A year after it cut prices on thousands of grocery items, the Kroger Co. said Wednesday it has enacted a second round of price cuts on about 2,700 items that will reduce prices from a few cents to a few dollars in some cases.

The price cuts, which the nation’s largest supermarket chain began enacting in March and completed Wednesday, mainly affect Kroger’s meat department, its fresh produce, and its natural and organic foods.

“It’s not a campaign, it’s not a promotion, it’s a price reduction plan that reduces the prices on the most frequently purchased items,” Jennifer Jarrell, a spokesman for Kroger’s Columbus division, which includes the grocer’s 17 Toledo area stores including its Lambertville store in Michigan.

In March, 2014, Kroger, the area’s dominant grocery retail chain, enacted price cuts on thousands of items that were purchased most frequently by customers.

But as a counter-move, Kroger offset those cuts by eliminating giving double-value on coupons.

Ms. Jarrell said there is no counter-move this time. “We are not compensating for the price reduction by raising prices on other items or things like that,” she said.

Instead, Kroger is betting that cutting prices on the most frequently purchased meat products or produce will result in consumers buying more of those products.

What Kroger loses on price margins it can make up through greater sales volume.

Examples of the latest cuts include organic broccoli at $1.79 a pound from a previous $2.69, minipeeled carrots at 99 cents from $1.49, pork ribs at $2.99 a pound from $4.99, and Heritage Farm chicken breast at $1.99 a pound from $2.99.

Also, salmon will drop a dollar to $6.99 a pound, mangoes will drop to 99 cents each from three-for-$5, cucumbers will drop a dime to 49 cents, Campari tomatoes will drop two dollars to $1.99 per package, Zico Coconut Water will drop to $1.99 from $2.79, and Tazo Tea will drop to $1.39 from $2.07.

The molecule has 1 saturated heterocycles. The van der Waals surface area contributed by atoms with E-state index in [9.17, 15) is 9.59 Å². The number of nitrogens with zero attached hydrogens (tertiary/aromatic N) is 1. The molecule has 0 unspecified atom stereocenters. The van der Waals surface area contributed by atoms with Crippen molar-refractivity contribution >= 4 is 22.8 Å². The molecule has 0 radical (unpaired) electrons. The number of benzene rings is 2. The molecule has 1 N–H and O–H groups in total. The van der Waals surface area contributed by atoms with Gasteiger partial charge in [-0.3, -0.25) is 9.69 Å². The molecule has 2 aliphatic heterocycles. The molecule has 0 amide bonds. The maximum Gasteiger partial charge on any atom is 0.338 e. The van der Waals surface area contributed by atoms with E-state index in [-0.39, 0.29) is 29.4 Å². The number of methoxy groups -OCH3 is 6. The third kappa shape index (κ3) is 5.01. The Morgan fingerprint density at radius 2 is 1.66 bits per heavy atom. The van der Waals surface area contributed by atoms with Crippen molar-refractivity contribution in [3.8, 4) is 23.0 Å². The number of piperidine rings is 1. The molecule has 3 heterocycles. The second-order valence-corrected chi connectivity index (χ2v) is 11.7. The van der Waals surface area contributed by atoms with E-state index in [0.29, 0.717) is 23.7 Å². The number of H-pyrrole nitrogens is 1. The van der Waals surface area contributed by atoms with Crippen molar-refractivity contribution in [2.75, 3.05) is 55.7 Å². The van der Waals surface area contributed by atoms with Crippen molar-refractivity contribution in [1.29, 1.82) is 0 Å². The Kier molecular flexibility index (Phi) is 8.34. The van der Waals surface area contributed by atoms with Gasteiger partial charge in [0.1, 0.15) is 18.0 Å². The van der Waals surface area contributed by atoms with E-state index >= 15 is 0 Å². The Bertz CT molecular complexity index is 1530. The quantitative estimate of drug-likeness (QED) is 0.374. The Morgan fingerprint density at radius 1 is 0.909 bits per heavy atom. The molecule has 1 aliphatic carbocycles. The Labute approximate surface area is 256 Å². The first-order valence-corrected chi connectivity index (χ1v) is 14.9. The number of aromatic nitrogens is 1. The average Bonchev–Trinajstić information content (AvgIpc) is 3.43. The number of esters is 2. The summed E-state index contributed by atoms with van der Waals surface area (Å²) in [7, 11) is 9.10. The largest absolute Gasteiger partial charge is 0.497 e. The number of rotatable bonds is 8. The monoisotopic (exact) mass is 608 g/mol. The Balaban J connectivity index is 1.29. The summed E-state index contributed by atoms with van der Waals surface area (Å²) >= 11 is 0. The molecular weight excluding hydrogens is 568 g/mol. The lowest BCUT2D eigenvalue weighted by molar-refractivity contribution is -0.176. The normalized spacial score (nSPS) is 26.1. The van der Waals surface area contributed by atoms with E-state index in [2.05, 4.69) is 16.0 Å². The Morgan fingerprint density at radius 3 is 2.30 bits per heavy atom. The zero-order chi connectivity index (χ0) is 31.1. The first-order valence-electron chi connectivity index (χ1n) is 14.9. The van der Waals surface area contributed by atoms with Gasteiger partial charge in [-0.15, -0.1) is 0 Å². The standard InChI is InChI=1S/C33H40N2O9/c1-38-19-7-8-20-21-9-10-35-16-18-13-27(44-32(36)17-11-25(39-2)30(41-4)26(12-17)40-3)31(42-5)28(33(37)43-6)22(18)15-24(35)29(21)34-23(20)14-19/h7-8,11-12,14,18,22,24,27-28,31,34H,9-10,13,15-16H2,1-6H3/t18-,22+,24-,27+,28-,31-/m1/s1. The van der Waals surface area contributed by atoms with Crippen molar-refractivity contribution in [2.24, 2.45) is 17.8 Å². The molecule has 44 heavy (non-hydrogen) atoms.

Ms. Jarrell said Kroger analyzed loyalty card data, customer surveys, and other sources to identify items that are purchased the most and suitable for price reductions.

The chain has installed new signage to identify reduced items, she added.

Last year the cuts focused mainly on fresh produce. This year the reductions emphasize meat and seafood, Ms. Jarrell said.

But Kroger also is cutting prices on natural foods — a fast-growing sales category — and it is trying to close a price gap between conventional and organic produce.

Grocery industry consultant Bill Bishop of Willard Bishop Consulting in Chicago said Kroger likely analyzed its sales and saw that too few customers were buying its meats and produce.

“For some reason, they are not ringing the bell and they need to make a change,” Mr. Bishop said.

Mr. Bishop said Kroger is one of the best at assessing what goes into the average customer’s shopping cart.

“Beef and, to an extent, pork are pretty high-priced these days. In order to ensure they get the full portion of household spending they need to be competitive in those areas,” Mr. Bishop said.

The price cuts for natural foods and organic produce probably were unnecessary, Mr. Bishop said. But by cutting those items Kroger will jump ahead of its competitors on a soon-to-be booming trend.

“Natural products have gone through a migration from being more specialty items to more mainstream items,” Mr. Bishop said. “In the case of organics and natural foods, my guess is that there is an opportunity for them to lead the market in a direction that it’s eventually going to go anyway,” he said.

Source: The Toledo Blade